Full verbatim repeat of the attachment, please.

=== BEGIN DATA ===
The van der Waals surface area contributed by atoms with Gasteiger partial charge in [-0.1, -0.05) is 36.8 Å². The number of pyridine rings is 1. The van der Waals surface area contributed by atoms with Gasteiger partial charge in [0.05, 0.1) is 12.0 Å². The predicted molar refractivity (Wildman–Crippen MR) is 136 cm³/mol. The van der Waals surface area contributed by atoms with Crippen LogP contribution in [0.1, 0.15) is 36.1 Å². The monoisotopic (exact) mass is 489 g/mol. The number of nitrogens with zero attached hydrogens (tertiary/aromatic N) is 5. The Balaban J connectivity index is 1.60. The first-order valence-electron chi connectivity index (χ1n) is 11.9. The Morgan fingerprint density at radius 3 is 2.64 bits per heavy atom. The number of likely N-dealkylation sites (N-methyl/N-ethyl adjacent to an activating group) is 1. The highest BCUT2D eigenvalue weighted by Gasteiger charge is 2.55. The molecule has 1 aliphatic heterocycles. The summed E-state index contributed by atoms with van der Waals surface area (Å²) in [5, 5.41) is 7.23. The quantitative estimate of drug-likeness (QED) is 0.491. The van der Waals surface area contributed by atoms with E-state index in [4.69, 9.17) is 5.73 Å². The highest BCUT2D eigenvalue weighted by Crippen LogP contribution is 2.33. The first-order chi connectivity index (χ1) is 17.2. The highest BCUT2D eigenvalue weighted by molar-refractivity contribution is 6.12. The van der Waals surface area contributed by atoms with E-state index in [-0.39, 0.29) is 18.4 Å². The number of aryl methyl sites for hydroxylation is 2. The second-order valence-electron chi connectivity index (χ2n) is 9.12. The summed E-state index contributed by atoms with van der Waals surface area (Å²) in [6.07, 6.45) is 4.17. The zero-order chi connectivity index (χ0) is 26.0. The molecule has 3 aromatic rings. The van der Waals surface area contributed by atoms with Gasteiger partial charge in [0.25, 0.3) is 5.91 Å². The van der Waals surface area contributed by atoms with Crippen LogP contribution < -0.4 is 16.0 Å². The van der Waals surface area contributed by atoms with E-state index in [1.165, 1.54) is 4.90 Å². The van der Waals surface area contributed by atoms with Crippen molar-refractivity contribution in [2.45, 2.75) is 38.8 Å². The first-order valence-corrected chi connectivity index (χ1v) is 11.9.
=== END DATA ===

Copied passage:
The van der Waals surface area contributed by atoms with Gasteiger partial charge in [-0.1, -0.05) is 36.8 Å². The number of pyridine rings is 1. The van der Waals surface area contributed by atoms with Gasteiger partial charge in [0.05, 0.1) is 12.0 Å². The predicted molar refractivity (Wildman–Crippen MR) is 136 cm³/mol. The van der Waals surface area contributed by atoms with Crippen LogP contribution in [0.1, 0.15) is 36.1 Å². The monoisotopic (exact) mass is 489 g/mol. The number of nitrogens with zero attached hydrogens (tertiary/aromatic N) is 5. The Balaban J connectivity index is 1.60. The first-order valence-electron chi connectivity index (χ1n) is 11.9. The Morgan fingerprint density at radius 3 is 2.64 bits per heavy atom. The number of likely N-dealkylation sites (N-methyl/N-ethyl adjacent to an activating group) is 1. The highest BCUT2D eigenvalue weighted by Gasteiger charge is 2.55. The molecule has 1 aliphatic heterocycles. The summed E-state index contributed by atoms with van der Waals surface area (Å²) in [5, 5.41) is 7.23. The quantitative estimate of drug-likeness (QED) is 0.491. The van der Waals surface area contributed by atoms with E-state index in [4.69, 9.17) is 5.73 Å². The highest BCUT2D eigenvalue weighted by Crippen LogP contribution is 2.33. The first-order chi connectivity index (χ1) is 17.2. The highest BCUT2D eigenvalue weighted by molar-refractivity contribution is 6.12. The van der Waals surface area contributed by atoms with E-state index in [-0.39, 0.29) is 18.4 Å². The number of aryl methyl sites for hydroxylation is 2. The second-order valence-electron chi connectivity index (χ2n) is 9.12. The summed E-state index contributed by atoms with van der Waals surface area (Å²) in [6.07, 6.45) is 4.17. The zero-order chi connectivity index (χ0) is 26.0. The molecule has 3 aromatic rings. The van der Waals surface area contributed by atoms with Gasteiger partial charge in [0.25, 0.3) is 5.91 Å². The van der Waals surface area contributed by atoms with Crippen LogP contribution < -0.4 is 16.0 Å². The van der Waals surface area contributed by atoms with E-state index in [1.165, 1.54) is 4.90 Å². The van der Waals surface area contributed by atoms with Crippen molar-refractivity contribution in [2.45, 2.75) is 38.8 Å². The first-order valence-corrected chi connectivity index (χ1v) is 11.9.